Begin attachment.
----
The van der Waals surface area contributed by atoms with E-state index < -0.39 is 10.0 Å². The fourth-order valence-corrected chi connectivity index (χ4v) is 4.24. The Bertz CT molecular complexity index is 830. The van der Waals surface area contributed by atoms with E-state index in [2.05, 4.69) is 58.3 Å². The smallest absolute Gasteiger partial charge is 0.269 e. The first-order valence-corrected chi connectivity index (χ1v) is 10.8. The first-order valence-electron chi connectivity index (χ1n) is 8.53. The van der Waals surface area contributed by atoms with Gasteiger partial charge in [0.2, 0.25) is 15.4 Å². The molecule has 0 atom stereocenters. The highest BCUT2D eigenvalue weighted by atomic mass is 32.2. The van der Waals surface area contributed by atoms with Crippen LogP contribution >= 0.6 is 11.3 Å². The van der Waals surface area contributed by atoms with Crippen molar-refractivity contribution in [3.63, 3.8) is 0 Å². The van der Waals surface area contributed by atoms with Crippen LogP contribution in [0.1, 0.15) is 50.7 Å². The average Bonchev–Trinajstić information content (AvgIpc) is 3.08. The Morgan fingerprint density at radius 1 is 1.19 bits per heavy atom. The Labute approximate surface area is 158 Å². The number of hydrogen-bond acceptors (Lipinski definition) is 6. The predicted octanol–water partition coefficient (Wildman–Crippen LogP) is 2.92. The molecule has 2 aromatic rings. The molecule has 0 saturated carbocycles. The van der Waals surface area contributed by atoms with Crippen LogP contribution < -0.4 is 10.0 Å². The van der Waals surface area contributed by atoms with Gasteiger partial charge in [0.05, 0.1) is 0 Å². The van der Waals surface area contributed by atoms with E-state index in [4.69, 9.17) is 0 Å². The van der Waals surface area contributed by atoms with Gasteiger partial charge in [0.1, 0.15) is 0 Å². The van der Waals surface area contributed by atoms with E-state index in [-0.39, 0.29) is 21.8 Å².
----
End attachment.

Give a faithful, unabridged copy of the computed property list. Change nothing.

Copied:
The van der Waals surface area contributed by atoms with E-state index < -0.39 is 10.0 Å². The fourth-order valence-corrected chi connectivity index (χ4v) is 4.24. The Bertz CT molecular complexity index is 830. The van der Waals surface area contributed by atoms with E-state index in [2.05, 4.69) is 58.3 Å². The smallest absolute Gasteiger partial charge is 0.269 e. The first-order valence-corrected chi connectivity index (χ1v) is 10.8. The first-order valence-electron chi connectivity index (χ1n) is 8.53. The van der Waals surface area contributed by atoms with Gasteiger partial charge in [0.2, 0.25) is 15.4 Å². The molecule has 0 atom stereocenters. The highest BCUT2D eigenvalue weighted by atomic mass is 32.2. The van der Waals surface area contributed by atoms with Crippen LogP contribution >= 0.6 is 11.3 Å². The van der Waals surface area contributed by atoms with Crippen molar-refractivity contribution in [3.63, 3.8) is 0 Å². The van der Waals surface area contributed by atoms with Crippen LogP contribution in [0.1, 0.15) is 50.7 Å². The average Bonchev–Trinajstić information content (AvgIpc) is 3.08. The Morgan fingerprint density at radius 1 is 1.19 bits per heavy atom. The Labute approximate surface area is 158 Å². The number of hydrogen-bond acceptors (Lipinski definition) is 6. The predicted octanol–water partition coefficient (Wildman–Crippen LogP) is 2.92. The molecule has 2 aromatic rings. The molecule has 0 saturated carbocycles. The van der Waals surface area contributed by atoms with Crippen LogP contribution < -0.4 is 10.0 Å². The van der Waals surface area contributed by atoms with Gasteiger partial charge in [0.05, 0.1) is 0 Å². The van der Waals surface area contributed by atoms with E-state index in [4.69, 9.17) is 0 Å². The van der Waals surface area contributed by atoms with Gasteiger partial charge in [0.1, 0.15) is 0 Å². The van der Waals surface area contributed by atoms with E-state index in [-0.39, 0.29) is 21.8 Å².